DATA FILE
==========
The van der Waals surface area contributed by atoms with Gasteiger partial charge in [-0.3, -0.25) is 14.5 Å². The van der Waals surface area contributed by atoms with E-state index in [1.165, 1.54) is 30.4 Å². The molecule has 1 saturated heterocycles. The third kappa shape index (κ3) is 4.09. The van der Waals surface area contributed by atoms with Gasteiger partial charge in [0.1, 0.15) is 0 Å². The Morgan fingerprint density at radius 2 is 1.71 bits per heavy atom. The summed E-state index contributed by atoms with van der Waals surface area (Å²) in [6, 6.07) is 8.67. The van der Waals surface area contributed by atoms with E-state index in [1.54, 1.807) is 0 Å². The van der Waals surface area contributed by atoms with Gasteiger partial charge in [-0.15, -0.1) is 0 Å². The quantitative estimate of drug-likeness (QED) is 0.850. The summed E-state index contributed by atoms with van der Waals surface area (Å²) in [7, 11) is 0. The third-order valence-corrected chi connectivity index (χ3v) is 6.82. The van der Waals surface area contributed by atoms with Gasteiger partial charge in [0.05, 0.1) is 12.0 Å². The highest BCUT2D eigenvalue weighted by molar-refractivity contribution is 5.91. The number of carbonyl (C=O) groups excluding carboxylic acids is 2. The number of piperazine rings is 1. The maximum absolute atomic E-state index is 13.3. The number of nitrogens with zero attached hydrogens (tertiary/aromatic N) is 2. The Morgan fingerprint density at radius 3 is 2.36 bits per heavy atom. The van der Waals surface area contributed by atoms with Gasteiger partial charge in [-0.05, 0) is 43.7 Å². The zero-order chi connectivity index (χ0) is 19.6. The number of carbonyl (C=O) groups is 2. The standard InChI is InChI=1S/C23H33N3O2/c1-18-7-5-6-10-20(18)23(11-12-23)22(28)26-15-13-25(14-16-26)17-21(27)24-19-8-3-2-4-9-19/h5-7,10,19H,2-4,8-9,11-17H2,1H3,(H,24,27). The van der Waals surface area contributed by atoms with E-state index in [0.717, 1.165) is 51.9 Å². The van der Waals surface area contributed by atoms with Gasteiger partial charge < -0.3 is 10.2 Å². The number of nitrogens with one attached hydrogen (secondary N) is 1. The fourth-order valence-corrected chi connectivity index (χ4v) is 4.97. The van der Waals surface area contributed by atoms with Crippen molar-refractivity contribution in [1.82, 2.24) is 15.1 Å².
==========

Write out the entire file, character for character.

The van der Waals surface area contributed by atoms with Gasteiger partial charge in [-0.3, -0.25) is 14.5 Å². The van der Waals surface area contributed by atoms with E-state index in [1.165, 1.54) is 30.4 Å². The molecule has 1 saturated heterocycles. The third kappa shape index (κ3) is 4.09. The van der Waals surface area contributed by atoms with Gasteiger partial charge in [0.1, 0.15) is 0 Å². The Morgan fingerprint density at radius 2 is 1.71 bits per heavy atom. The summed E-state index contributed by atoms with van der Waals surface area (Å²) in [6, 6.07) is 8.67. The van der Waals surface area contributed by atoms with E-state index in [1.54, 1.807) is 0 Å². The van der Waals surface area contributed by atoms with Gasteiger partial charge in [-0.15, -0.1) is 0 Å². The quantitative estimate of drug-likeness (QED) is 0.850. The summed E-state index contributed by atoms with van der Waals surface area (Å²) in [7, 11) is 0. The third-order valence-corrected chi connectivity index (χ3v) is 6.82. The van der Waals surface area contributed by atoms with Gasteiger partial charge in [0.05, 0.1) is 12.0 Å². The highest BCUT2D eigenvalue weighted by molar-refractivity contribution is 5.91. The number of carbonyl (C=O) groups excluding carboxylic acids is 2. The number of piperazine rings is 1. The maximum absolute atomic E-state index is 13.3. The number of nitrogens with zero attached hydrogens (tertiary/aromatic N) is 2. The Morgan fingerprint density at radius 3 is 2.36 bits per heavy atom. The van der Waals surface area contributed by atoms with Gasteiger partial charge in [-0.05, 0) is 43.7 Å². The zero-order chi connectivity index (χ0) is 19.6. The number of carbonyl (C=O) groups is 2. The standard InChI is InChI=1S/C23H33N3O2/c1-18-7-5-6-10-20(18)23(11-12-23)22(28)26-15-13-25(14-16-26)17-21(27)24-19-8-3-2-4-9-19/h5-7,10,19H,2-4,8-9,11-17H2,1H3,(H,24,27). The van der Waals surface area contributed by atoms with E-state index in [0.717, 1.165) is 51.9 Å². The van der Waals surface area contributed by atoms with Gasteiger partial charge < -0.3 is 10.2 Å². The number of nitrogens with one attached hydrogen (secondary N) is 1. The fourth-order valence-corrected chi connectivity index (χ4v) is 4.97. The van der Waals surface area contributed by atoms with Crippen molar-refractivity contribution in [1.82, 2.24) is 15.1 Å².